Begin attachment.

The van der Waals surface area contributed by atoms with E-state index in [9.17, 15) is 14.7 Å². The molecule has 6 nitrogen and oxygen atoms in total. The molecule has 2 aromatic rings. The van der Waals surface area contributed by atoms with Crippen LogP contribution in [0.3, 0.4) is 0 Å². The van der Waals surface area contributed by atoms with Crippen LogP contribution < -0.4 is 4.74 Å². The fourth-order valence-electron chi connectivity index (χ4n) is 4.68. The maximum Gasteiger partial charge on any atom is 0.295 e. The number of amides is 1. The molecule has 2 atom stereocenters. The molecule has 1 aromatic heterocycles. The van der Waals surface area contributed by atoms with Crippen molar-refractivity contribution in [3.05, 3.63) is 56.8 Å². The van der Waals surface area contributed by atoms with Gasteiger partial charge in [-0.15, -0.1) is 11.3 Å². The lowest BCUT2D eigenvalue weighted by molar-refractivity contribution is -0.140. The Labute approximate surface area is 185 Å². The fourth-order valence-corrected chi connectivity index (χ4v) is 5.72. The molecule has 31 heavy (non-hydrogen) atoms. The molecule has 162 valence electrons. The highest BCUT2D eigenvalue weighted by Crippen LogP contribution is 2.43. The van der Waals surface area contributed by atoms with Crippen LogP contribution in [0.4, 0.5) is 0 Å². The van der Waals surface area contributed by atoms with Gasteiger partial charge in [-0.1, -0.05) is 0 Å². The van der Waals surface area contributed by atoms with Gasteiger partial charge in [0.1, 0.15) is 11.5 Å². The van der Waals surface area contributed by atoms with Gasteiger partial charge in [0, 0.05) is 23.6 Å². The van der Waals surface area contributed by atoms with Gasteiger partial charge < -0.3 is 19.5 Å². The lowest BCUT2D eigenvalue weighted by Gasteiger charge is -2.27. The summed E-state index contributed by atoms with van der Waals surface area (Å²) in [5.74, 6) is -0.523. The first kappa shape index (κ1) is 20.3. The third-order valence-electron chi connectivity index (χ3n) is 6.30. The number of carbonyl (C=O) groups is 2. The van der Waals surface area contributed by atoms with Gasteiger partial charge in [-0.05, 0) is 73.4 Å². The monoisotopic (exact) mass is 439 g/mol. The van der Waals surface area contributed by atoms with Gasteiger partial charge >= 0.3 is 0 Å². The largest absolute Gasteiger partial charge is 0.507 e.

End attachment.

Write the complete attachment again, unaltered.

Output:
The van der Waals surface area contributed by atoms with E-state index in [9.17, 15) is 14.7 Å². The molecule has 6 nitrogen and oxygen atoms in total. The molecule has 2 aromatic rings. The van der Waals surface area contributed by atoms with Crippen LogP contribution in [0.3, 0.4) is 0 Å². The van der Waals surface area contributed by atoms with Crippen LogP contribution < -0.4 is 4.74 Å². The fourth-order valence-electron chi connectivity index (χ4n) is 4.68. The maximum Gasteiger partial charge on any atom is 0.295 e. The number of amides is 1. The molecule has 2 atom stereocenters. The molecule has 1 aromatic heterocycles. The van der Waals surface area contributed by atoms with Crippen molar-refractivity contribution in [3.05, 3.63) is 56.8 Å². The van der Waals surface area contributed by atoms with Gasteiger partial charge in [-0.15, -0.1) is 11.3 Å². The lowest BCUT2D eigenvalue weighted by molar-refractivity contribution is -0.140. The Labute approximate surface area is 185 Å². The fourth-order valence-corrected chi connectivity index (χ4v) is 5.72. The molecule has 31 heavy (non-hydrogen) atoms. The molecule has 162 valence electrons. The highest BCUT2D eigenvalue weighted by Crippen LogP contribution is 2.43. The van der Waals surface area contributed by atoms with Crippen LogP contribution in [0.4, 0.5) is 0 Å². The van der Waals surface area contributed by atoms with Gasteiger partial charge in [-0.1, -0.05) is 0 Å². The van der Waals surface area contributed by atoms with Gasteiger partial charge in [0.1, 0.15) is 11.5 Å². The van der Waals surface area contributed by atoms with Gasteiger partial charge in [0, 0.05) is 23.6 Å². The van der Waals surface area contributed by atoms with Gasteiger partial charge < -0.3 is 19.5 Å². The lowest BCUT2D eigenvalue weighted by Gasteiger charge is -2.27. The summed E-state index contributed by atoms with van der Waals surface area (Å²) in [5.74, 6) is -0.523. The first kappa shape index (κ1) is 20.3. The third-order valence-electron chi connectivity index (χ3n) is 6.30. The number of carbonyl (C=O) groups is 2. The van der Waals surface area contributed by atoms with Gasteiger partial charge in [-0.05, 0) is 73.4 Å². The monoisotopic (exact) mass is 439 g/mol. The van der Waals surface area contributed by atoms with Gasteiger partial charge >= 0.3 is 0 Å². The largest absolute Gasteiger partial charge is 0.507 e.